Suspend Your Disbelief

Posts Tagged ‘Starcherone Books’

Shop Talk |

Book-of-the-Week Winners: The Consummation of Dirk

Last week’s feature was Jonathan Callahan’s debut, The Consummation of Dirk, and we’re pleased to announce the winners: Raekha (@Raekha) Courtney Taddonio (@ctaddonio) Pedro Ramirez (@pedritpab1231) Congrats! To claim your free copy, please email us at the following address: winners [at] fictionwritersreview.com If you’d like to be eligible for future giveaways, please visit our Twitter Page and “follow” us! Thanks to all of you who are fans. We appreciate your support. Let us know your favorite new books out there!


Shop Talk |

Book of the Week: The Consummation of Dirk, by Jonathan Callahan

This week’s feature is Jonathan Callahan’s debut collection The Consummation of Dirk, which was selected by judge Zachary Mason as the winner of Starcherone Press’s 8th Prize for Innovative Fiction and has just been released by Starcherone, an imprint of Dzanc. Callahan’s fiction has appeared in The Collagist, Pank, Unsaid, Witness, The Lifted Brow, Quarterly West, Keyhole, >Kill Author, Used Furniture Review, Western Humanities Review, Underwater New York, Washington Square Review, and elsewhere. Essays on Kafka, Thomas Bernhard, Don DeLillo, Rick Moody, LeBron James, and David Foster Wallace can be found in The Collagist, Wag’s Revue, and here at Fiction […]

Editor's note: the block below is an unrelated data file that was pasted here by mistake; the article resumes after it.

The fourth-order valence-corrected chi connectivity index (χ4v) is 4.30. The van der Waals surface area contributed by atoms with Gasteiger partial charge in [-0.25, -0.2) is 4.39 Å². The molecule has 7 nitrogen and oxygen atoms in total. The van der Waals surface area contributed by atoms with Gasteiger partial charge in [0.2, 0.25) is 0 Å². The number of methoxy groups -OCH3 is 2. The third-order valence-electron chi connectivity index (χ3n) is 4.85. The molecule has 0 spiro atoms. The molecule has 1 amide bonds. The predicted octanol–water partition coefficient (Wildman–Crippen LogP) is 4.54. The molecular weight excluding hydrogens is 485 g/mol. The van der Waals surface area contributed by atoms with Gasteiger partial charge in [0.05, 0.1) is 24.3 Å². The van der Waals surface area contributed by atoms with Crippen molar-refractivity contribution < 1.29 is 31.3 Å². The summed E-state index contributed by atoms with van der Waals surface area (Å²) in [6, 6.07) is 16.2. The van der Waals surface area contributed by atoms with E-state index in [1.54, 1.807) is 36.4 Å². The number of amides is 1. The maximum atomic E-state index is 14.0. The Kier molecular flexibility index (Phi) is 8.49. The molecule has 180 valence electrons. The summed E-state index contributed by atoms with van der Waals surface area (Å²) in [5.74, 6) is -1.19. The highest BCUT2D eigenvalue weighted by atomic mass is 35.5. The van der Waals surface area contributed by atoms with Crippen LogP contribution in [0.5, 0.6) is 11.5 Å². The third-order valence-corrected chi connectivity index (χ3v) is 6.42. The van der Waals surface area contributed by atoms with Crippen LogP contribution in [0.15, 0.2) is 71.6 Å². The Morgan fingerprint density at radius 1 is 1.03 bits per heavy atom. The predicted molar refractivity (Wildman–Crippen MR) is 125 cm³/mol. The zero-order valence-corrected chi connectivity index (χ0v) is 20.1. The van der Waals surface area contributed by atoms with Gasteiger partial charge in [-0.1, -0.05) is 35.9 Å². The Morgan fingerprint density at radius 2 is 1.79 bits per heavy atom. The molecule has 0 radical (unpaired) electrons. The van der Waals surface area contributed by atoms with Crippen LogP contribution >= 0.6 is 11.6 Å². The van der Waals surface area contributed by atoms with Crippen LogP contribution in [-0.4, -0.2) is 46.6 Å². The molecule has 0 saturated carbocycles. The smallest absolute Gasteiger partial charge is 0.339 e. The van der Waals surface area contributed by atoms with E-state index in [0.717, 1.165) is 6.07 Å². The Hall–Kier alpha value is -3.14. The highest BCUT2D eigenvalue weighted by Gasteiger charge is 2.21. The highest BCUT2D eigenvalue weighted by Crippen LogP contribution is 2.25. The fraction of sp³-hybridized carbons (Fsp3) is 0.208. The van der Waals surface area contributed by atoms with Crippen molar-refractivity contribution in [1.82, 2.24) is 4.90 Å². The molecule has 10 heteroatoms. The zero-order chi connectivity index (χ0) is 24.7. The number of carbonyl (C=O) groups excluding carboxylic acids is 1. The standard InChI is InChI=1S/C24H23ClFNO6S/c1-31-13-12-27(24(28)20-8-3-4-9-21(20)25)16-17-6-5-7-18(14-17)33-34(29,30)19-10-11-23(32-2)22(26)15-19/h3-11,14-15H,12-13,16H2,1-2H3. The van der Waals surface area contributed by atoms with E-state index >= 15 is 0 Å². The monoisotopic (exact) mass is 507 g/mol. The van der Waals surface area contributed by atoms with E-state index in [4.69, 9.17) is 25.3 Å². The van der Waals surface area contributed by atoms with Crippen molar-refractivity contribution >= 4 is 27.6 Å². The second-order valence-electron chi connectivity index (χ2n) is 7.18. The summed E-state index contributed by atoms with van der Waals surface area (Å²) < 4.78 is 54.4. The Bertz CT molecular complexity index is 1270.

Interviews |

The Qualities of a Great Paragraph, or Endings and Beginnings: Part II of an Interview with Jonathan Callahan

Acclaimed fiction writer Rick Moody continues his conversation with debut author Jonathan Callahan, author of The Consummation of Dirk, which won the 8th Starcherone Prize for Innovative Fiction, in Part II of their interview. The two writers discuss the qualities of a great paragraph, correctly deployed endings, and more. They have never met.


Reviews |

Unclean Jobs for Women and Girls, by Alissa Nutting

Alissa Nutting has “story” written in ink on every page of Unclean Jobs for Women and Girls, her lively, well-imagined, and jaw-droppingly smart prize-winning debut. Imagine Donald Barthelme writing smart feminine narratives, Mary Gaitskill sans the kinky sex, or Margaret Atwood turning to dry, Colbert-style humor, and you may start to get an idea of what to expect.



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